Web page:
Tamoxifen for the prevention of breast cancer: Current status of the National Surgical Adjuvant Breast and Bowel Project P-1 study

Bernard Fisher, Joseph P. Costantino, D. Lawrence Wickerham, Reena S. Cecchini, Walter M. Cronin, Andre Robidoux, Therese B. Bevers, Maureen T. Kavanah, James N. Atkins, Richard G. Margolese, Carolyn D. Runowicz, Joan M. James, Leslie G. Ford, Norman Wolmark

Research output: Contribution to journalArticle

946 Scopus citations

Abstract

Background: Initial findings from the National Surgical Adjuvant Breast and Bowel Project Breast Cancer Prevention Trial (P-1) demonstrated that tamoxifen reduced the risk of estrogen receptor-positive tumors and osteoporotic fractures in women at increased risk for breast cancer. Side effects of varying clinical significance were observed. The trial was unblinded because of the positive results, and follow-up continued. This report updates our initial findings. Methods: Women (n = 13 388) were randomly assigned to receive placebo or tamoxifen for 5 years. Rates of breast cancer and other events were compared by the use of risk ratios (RRs) and 95% confidence intervals (CIs). Estimates of the net benefit from 5 years of tamoxifen therapy were compared by age, race, and categories of predicted breast cancer risk. Statistical tests were two-sided. Results: After 7 years of follow-up, the cumulative rate of invasive breast cancer was reduced from 42.5 per 1000 women in the placebo group to 24.8 per 1000 women in the tamoxifen group (RR = 0.57, 95% CI = 0.46 to 0.70) and the cumulative rate of noninvasive breast cancer was reduced from 15.8 per 1000 women in the placebo group to 10.2 per 1000 women in the tamoxifen group (RR = 0.63, 95% CI = 0.45 to 0.89). These reductions were similar to those seen in the initial report. Tamoxifen led to a 32% reduction in osteoporotic fractures (RR = 0.68, 95% CI = 0.51 to 0.92). Relative risks of stroke, deep-vein thrombosis, and cataracts (which increased with tamoxifen) and of ischemic heart disease and death (which were not changed with tamoxifen) were also similar to those initially reported. Risks of pulmonary embolism were approximately 11% lower than in the original report, and risks of endometrial cancer were about 29% higher, but these differences were not statistically significant. The net benefit achieved with tamoxifen varied according to age, race, and level of breast cancer risk. Conclusions: Despite the potential bias caused by the unblinding of the P-1 trial, the magnitudes of all beneficial and undesirable treatment effects of tamoxifen were similar to those initially reported, with notable reductions in breast cancer and increased risks of thromboembolic events and endometrial cancer. Readily identifiable subsets of individuals comprising 2.5 million women could derive a net benefit from the drug.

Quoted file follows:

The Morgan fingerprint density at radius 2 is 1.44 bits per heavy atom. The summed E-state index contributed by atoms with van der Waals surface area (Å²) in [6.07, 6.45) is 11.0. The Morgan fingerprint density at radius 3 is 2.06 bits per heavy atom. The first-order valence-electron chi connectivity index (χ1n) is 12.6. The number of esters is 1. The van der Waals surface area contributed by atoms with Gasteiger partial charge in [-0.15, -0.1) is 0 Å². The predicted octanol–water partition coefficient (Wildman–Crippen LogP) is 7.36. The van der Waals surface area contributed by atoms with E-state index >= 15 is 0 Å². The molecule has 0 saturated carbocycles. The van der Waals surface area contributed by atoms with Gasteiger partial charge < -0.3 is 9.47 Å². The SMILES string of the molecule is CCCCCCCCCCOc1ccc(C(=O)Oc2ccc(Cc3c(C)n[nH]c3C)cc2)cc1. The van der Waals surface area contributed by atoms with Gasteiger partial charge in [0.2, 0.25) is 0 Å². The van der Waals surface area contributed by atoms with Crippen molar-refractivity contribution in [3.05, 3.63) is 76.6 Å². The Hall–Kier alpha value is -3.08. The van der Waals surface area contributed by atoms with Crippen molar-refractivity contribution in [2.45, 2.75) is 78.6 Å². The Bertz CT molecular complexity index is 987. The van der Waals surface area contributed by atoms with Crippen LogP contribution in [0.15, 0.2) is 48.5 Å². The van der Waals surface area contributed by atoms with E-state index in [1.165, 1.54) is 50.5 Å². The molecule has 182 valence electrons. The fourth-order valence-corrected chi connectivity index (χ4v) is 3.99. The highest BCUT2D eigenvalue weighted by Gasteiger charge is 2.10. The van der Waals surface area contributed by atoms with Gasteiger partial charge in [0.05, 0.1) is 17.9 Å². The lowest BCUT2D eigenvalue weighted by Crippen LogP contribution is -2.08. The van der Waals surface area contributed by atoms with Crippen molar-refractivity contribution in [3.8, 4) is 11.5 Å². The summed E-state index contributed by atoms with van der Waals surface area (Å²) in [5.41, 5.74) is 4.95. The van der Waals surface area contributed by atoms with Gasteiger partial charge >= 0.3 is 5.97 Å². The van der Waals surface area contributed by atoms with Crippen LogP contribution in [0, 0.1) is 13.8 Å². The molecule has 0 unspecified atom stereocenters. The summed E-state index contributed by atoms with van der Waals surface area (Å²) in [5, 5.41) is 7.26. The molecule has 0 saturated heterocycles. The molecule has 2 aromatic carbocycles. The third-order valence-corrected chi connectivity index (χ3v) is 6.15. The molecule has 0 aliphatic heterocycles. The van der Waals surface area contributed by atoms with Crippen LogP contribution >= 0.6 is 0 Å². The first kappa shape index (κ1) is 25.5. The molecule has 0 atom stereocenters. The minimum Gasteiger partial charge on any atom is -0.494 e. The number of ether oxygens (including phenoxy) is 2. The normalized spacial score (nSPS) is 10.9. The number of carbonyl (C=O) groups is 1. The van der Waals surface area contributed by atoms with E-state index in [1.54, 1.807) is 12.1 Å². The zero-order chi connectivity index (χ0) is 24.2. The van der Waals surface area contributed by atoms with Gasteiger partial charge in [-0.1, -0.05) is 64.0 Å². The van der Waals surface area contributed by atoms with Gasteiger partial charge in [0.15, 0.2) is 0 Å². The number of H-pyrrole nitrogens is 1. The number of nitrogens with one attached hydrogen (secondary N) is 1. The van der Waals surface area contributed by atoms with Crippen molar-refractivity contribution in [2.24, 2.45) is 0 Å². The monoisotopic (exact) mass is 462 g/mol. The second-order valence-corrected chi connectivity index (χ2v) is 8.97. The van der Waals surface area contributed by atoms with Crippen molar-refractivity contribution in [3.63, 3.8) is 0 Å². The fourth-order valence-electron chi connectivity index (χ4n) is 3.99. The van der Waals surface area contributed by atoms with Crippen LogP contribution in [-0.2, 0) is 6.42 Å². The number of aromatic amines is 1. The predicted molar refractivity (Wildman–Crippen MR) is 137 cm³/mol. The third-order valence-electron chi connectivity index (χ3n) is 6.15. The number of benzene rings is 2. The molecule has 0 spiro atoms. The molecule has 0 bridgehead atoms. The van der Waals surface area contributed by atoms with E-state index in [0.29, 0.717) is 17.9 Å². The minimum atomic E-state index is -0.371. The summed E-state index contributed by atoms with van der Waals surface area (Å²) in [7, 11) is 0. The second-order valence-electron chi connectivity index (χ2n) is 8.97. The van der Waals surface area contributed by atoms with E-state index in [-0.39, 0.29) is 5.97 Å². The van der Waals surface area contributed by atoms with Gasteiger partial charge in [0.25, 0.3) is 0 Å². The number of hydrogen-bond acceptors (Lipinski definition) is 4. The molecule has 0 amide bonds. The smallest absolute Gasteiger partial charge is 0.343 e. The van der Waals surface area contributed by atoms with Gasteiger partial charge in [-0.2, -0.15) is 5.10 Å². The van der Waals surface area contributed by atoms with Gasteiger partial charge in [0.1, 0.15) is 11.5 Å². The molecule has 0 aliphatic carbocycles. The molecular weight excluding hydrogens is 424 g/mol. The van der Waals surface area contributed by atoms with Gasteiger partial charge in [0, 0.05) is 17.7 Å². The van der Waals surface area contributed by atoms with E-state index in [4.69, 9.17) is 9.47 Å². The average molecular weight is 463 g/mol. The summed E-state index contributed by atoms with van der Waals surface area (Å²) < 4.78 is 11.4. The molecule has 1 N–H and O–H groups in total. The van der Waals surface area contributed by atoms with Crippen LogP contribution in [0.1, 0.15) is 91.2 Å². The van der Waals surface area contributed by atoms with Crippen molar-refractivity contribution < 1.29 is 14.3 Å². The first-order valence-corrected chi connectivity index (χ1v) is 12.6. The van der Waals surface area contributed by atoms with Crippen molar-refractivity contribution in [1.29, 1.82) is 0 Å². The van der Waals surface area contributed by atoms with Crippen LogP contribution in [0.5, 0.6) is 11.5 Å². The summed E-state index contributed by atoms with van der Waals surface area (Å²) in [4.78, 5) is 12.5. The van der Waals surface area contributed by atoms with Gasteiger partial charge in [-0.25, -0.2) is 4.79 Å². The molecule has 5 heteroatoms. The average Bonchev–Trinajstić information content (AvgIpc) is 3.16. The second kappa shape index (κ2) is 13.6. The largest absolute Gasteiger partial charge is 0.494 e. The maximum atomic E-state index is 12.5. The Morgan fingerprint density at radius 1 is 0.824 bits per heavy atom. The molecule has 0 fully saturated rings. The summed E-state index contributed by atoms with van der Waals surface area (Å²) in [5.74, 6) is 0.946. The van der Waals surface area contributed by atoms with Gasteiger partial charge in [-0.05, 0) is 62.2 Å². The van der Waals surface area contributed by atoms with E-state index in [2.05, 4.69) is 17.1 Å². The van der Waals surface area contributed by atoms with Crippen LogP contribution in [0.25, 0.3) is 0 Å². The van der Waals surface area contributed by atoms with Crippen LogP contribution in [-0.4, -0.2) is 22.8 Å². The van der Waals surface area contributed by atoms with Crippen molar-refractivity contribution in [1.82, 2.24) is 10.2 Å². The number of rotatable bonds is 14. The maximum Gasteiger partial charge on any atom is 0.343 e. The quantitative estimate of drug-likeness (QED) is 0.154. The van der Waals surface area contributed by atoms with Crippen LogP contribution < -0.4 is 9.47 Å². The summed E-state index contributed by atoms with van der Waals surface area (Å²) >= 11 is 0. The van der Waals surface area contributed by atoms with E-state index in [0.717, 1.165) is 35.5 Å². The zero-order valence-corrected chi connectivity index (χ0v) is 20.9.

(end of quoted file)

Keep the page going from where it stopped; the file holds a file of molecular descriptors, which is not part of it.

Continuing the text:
Original languageEnglish (US)
Pages (from-to)1652-1662
Number of pages11
JournalJournal of the National Cancer Institute
Volume97
Issue number22
DOIs
StatePublished - Nov 16 2005

ASJC Scopus subject areas

  • Oncology
  • Cancer Research

Fingerprint Dive into the research topics of 'Tamoxifen for the prevention of breast cancer: Current status of the National Surgical Adjuvant Breast and Bowel Project P-1 study'. Together they form a unique fingerprint.

  • Cite this

    Fisher, B., Costantino, J. P., Wickerham, D. L., Cecchini, R. S., Cronin, W. M., Robidoux, A., Bevers, T. B., Kavanah, M. T., Atkins, J. N., Margolese, R. G., Runowicz, C. D., James, J. M., Ford, L. G., & Wolmark, N. (2005). Tamoxifen for the prevention of breast cancer: Current status of the National Surgical Adjuvant Breast and Bowel Project P-1 study. Journal of the National Cancer Institute, 97(22), 1652-1662. https://doi.org/10.1093/jnci/dji372